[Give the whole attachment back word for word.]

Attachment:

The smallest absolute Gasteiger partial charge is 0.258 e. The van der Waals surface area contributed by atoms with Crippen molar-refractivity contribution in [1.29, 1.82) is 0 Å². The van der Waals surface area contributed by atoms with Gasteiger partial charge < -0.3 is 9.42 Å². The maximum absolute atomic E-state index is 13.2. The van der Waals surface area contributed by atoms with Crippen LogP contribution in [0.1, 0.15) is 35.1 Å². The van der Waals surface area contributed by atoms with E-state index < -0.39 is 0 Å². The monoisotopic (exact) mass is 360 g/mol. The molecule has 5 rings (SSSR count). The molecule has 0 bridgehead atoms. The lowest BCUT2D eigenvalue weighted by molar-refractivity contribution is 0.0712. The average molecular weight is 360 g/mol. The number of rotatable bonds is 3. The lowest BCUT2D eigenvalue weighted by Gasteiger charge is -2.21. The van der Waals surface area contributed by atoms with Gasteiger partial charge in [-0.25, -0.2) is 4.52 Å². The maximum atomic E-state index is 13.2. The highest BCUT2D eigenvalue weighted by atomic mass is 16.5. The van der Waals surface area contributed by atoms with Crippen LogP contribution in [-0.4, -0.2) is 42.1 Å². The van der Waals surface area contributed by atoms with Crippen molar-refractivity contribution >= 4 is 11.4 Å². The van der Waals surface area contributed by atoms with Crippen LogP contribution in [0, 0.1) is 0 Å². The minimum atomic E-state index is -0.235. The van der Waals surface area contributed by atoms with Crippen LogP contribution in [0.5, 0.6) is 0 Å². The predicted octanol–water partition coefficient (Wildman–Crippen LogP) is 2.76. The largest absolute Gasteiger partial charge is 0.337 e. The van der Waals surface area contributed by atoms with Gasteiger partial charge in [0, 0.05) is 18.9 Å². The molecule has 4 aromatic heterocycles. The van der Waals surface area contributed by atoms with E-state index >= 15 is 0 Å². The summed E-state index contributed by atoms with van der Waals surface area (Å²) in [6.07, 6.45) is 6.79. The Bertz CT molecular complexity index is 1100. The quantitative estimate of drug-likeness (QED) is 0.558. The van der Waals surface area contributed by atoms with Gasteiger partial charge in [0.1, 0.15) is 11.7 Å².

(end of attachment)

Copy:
The smallest absolute Gasteiger partial charge is 0.258 e. The van der Waals surface area contributed by atoms with Crippen molar-refractivity contribution in [1.29, 1.82) is 0 Å². The van der Waals surface area contributed by atoms with Gasteiger partial charge < -0.3 is 9.42 Å². The maximum absolute atomic E-state index is 13.2. The van der Waals surface area contributed by atoms with Crippen LogP contribution in [0.1, 0.15) is 35.1 Å². The van der Waals surface area contributed by atoms with E-state index < -0.39 is 0 Å². The monoisotopic (exact) mass is 360 g/mol. The molecule has 5 rings (SSSR count). The molecule has 0 bridgehead atoms. The lowest BCUT2D eigenvalue weighted by molar-refractivity contribution is 0.0712. The average molecular weight is 360 g/mol. The number of rotatable bonds is 3. The lowest BCUT2D eigenvalue weighted by Gasteiger charge is -2.21. The van der Waals surface area contributed by atoms with Gasteiger partial charge in [-0.25, -0.2) is 4.52 Å². The maximum atomic E-state index is 13.2. The highest BCUT2D eigenvalue weighted by atomic mass is 16.5. The van der Waals surface area contributed by atoms with Crippen LogP contribution in [-0.4, -0.2) is 42.1 Å². The van der Waals surface area contributed by atoms with Crippen molar-refractivity contribution >= 4 is 11.4 Å². The van der Waals surface area contributed by atoms with Crippen LogP contribution in [0, 0.1) is 0 Å². The minimum atomic E-state index is -0.235. The van der Waals surface area contributed by atoms with Crippen LogP contribution in [0.5, 0.6) is 0 Å². The predicted octanol–water partition coefficient (Wildman–Crippen LogP) is 2.76. The largest absolute Gasteiger partial charge is 0.337 e. The van der Waals surface area contributed by atoms with Gasteiger partial charge in [0, 0.05) is 18.9 Å². The molecule has 4 aromatic heterocycles. The van der Waals surface area contributed by atoms with E-state index >= 15 is 0 Å². The summed E-state index contributed by atoms with van der Waals surface area (Å²) in [6.07, 6.45) is 6.79. The Bertz CT molecular complexity index is 1100. The quantitative estimate of drug-likeness (QED) is 0.558. The van der Waals surface area contributed by atoms with Gasteiger partial charge in [0.1, 0.15) is 11.7 Å².